In the case of Madinah, the focus is on the city’s light system, enhancing its public realm with the least environmental impact through intelligently networked, modern, efficient, and sustainable strategies that will harmonize with the city’s urban core and mountainous surroundings.
For more than 1,500 years, since Prophet Muhammad’s journey from Makkah brought it to prominence, the city formerly known as Hijra has been a beloved place of peace and enlightenment, where ignorance and darkness were turned into wisdom and light.
Known in the Arab world as “Al-Madinah Al-Munawwarah,” it was the first capital of the Islamic world and is said to be the first place in the Kingdom to have introduced electricity. Where better, then, to roll out this ambitious illumination project?
Changes such as these are considered “smart city solutions,” which will help the Kingdom make its buildings, industries, infrastructure and facilities more sustainable in line with its commitments to cut greenhouse gas emissions and eliminate waste.
Experts believe that when sustainable solutions such as these are blended into the existing environment, they can make a significant contribution to the eco-performance of residential developments.
One of the key themes of Vision 2030 is to provide the means to create a vibrant society and to place public well-being at the heart of development and planning decisions.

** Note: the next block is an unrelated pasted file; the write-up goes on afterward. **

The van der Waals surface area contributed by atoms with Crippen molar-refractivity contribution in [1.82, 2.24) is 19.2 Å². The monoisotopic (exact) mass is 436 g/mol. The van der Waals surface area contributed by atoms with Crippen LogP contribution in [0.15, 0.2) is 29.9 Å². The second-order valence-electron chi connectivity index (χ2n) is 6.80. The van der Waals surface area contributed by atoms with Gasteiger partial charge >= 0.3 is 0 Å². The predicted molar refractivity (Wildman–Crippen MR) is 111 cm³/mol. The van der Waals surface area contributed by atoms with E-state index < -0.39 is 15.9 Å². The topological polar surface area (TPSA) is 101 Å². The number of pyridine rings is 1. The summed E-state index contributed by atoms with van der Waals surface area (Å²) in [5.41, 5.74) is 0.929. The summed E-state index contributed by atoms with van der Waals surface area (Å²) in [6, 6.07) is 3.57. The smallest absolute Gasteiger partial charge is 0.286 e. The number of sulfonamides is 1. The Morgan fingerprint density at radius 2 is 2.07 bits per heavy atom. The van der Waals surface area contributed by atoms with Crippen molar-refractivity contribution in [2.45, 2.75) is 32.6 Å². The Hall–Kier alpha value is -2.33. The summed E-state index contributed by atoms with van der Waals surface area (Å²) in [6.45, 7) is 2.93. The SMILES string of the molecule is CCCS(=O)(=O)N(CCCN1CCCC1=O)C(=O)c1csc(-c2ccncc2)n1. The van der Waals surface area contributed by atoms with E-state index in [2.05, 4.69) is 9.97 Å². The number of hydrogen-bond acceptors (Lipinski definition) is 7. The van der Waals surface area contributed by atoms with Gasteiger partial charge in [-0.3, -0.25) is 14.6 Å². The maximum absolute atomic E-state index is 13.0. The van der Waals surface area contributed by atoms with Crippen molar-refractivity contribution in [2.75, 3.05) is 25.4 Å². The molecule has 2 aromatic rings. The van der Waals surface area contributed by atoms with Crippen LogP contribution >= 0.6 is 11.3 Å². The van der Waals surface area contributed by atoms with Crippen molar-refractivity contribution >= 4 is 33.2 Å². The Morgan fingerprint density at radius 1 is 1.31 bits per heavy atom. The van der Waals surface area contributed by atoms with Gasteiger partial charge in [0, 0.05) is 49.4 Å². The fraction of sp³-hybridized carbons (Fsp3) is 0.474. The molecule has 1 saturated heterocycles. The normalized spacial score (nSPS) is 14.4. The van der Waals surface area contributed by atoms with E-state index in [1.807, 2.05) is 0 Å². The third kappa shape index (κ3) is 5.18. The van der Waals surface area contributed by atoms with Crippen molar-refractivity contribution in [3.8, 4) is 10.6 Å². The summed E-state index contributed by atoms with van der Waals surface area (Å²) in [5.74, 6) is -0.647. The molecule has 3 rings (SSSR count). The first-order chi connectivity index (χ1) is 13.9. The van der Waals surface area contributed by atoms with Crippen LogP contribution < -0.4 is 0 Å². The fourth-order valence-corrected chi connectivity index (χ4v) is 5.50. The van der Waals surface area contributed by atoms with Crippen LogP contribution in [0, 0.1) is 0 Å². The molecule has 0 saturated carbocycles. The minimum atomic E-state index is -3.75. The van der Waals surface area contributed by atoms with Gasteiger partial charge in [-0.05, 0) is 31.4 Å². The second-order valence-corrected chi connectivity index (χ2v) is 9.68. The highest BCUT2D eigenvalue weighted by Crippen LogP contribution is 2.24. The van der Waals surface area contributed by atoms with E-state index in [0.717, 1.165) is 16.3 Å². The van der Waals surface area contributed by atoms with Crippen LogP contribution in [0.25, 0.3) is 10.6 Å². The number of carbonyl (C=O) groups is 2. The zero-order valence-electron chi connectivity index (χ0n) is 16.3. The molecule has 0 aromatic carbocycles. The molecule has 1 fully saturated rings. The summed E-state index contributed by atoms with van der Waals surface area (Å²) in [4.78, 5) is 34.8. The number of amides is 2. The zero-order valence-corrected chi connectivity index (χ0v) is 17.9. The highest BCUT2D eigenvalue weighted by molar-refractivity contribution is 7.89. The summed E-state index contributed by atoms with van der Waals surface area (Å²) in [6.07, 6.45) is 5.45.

Cities designed in previous decades using old technologies are beginning to buckle under the strain of population growth and are failing to meet the Kingdom’s climate change and sustainability goals. Unless changes are made now, these challenges will only grow.
Lighting plays a crucial role in transforming buildings to meet the needs of modern living, combining aesthetics, functionality, and efficiency in the delivery of optimum lighting in all areas to ensure the comfort and safety of the public.
Yazeed Alshaibani, a Saudi expert in interior lighting, likened the new developments in Madinah to another city-wide project that used light to communicate and convey emotion.
“For Noor Al-Riyadh, they used lighting designers from all over the world and projected the space with art and it was very appealing. Communication with lighting is a magnificent thing to do. Madinah is doing its own version with their own project,” Alshaibani told Arab News.
From dawn to dusk, the area around the Prophet’s Mosque is bustling with worshippers, many of whom can be seen walking in the peaceful courtyard. Others scramble to enter the mosque to find any empty spot where they can calmly recite their prayers.
At 6 a.m. sharp, the area outside resembles synchronized white doves as the intricately decorated Piazza Umbrellas gracefully open up, adding much-needed shade and a delicate tint of white light to the space. The light feels different when the first patch of sunlight paints the morning sky.
At night, the city is full of bright lights bursting from every building, while the path leading up to the Prophet’s Mosque and the many surrounding back streets are dotted with bright lamps, providing a serene and peaceful atmosphere. Even the stars in the sky seem to compete for attention.
Alshaibani, who was involved in a lighting project at a mosque in Makkah, agrees that changing the lights in Madinah will complement this unique atmosphere and further enhance the spiritual experience.
“The idea that Madinah is now using white lights to make people feel more awake and more focused is good,” Alshaibani said. “That kind of light helps worshippers read the Qur’an more easily.”